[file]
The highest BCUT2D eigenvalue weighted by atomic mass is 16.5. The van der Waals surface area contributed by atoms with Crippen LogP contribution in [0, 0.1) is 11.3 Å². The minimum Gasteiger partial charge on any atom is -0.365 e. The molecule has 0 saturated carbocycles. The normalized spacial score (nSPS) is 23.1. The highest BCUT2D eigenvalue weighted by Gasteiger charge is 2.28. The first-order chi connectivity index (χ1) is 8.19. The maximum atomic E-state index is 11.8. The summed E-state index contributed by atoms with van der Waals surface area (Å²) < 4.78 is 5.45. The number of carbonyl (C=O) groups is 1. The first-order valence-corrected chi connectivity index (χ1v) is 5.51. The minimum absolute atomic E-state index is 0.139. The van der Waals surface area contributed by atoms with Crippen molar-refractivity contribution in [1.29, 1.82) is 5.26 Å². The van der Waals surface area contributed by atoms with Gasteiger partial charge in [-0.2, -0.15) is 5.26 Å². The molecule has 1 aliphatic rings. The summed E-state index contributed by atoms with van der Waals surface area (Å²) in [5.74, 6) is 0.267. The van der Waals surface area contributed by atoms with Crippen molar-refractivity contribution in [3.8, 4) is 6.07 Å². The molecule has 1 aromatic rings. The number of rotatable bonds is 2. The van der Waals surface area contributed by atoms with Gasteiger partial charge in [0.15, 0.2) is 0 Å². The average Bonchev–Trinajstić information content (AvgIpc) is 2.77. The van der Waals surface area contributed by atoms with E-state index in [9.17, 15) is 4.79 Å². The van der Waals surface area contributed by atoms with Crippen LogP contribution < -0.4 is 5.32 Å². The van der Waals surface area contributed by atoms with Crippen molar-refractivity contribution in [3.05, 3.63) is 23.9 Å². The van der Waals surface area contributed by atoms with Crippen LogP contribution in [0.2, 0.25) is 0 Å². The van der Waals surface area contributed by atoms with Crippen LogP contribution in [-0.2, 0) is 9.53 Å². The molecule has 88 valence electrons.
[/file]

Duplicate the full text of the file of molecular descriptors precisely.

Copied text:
The highest BCUT2D eigenvalue weighted by atomic mass is 16.5. The van der Waals surface area contributed by atoms with Crippen LogP contribution in [0, 0.1) is 11.3 Å². The minimum Gasteiger partial charge on any atom is -0.365 e. The molecule has 0 saturated carbocycles. The normalized spacial score (nSPS) is 23.1. The highest BCUT2D eigenvalue weighted by Gasteiger charge is 2.28. The first-order chi connectivity index (χ1) is 8.19. The maximum atomic E-state index is 11.8. The summed E-state index contributed by atoms with van der Waals surface area (Å²) < 4.78 is 5.45. The number of carbonyl (C=O) groups is 1. The first-order valence-corrected chi connectivity index (χ1v) is 5.51. The minimum absolute atomic E-state index is 0.139. The van der Waals surface area contributed by atoms with Crippen molar-refractivity contribution in [1.29, 1.82) is 5.26 Å². The van der Waals surface area contributed by atoms with Gasteiger partial charge in [-0.2, -0.15) is 5.26 Å². The molecule has 1 aliphatic rings. The summed E-state index contributed by atoms with van der Waals surface area (Å²) in [5.74, 6) is 0.267. The van der Waals surface area contributed by atoms with Crippen molar-refractivity contribution in [3.8, 4) is 6.07 Å². The molecule has 1 aromatic rings. The number of rotatable bonds is 2. The van der Waals surface area contributed by atoms with Gasteiger partial charge in [0.15, 0.2) is 0 Å². The average Bonchev–Trinajstić information content (AvgIpc) is 2.77. The van der Waals surface area contributed by atoms with E-state index in [9.17, 15) is 4.79 Å². The van der Waals surface area contributed by atoms with Crippen LogP contribution < -0.4 is 5.32 Å². The van der Waals surface area contributed by atoms with Crippen molar-refractivity contribution in [3.05, 3.63) is 23.9 Å². The van der Waals surface area contributed by atoms with Crippen LogP contribution in [0.2, 0.25) is 0 Å². The van der Waals surface area contributed by atoms with Crippen LogP contribution in [-0.2, 0) is 9.53 Å². The molecule has 88 valence electrons.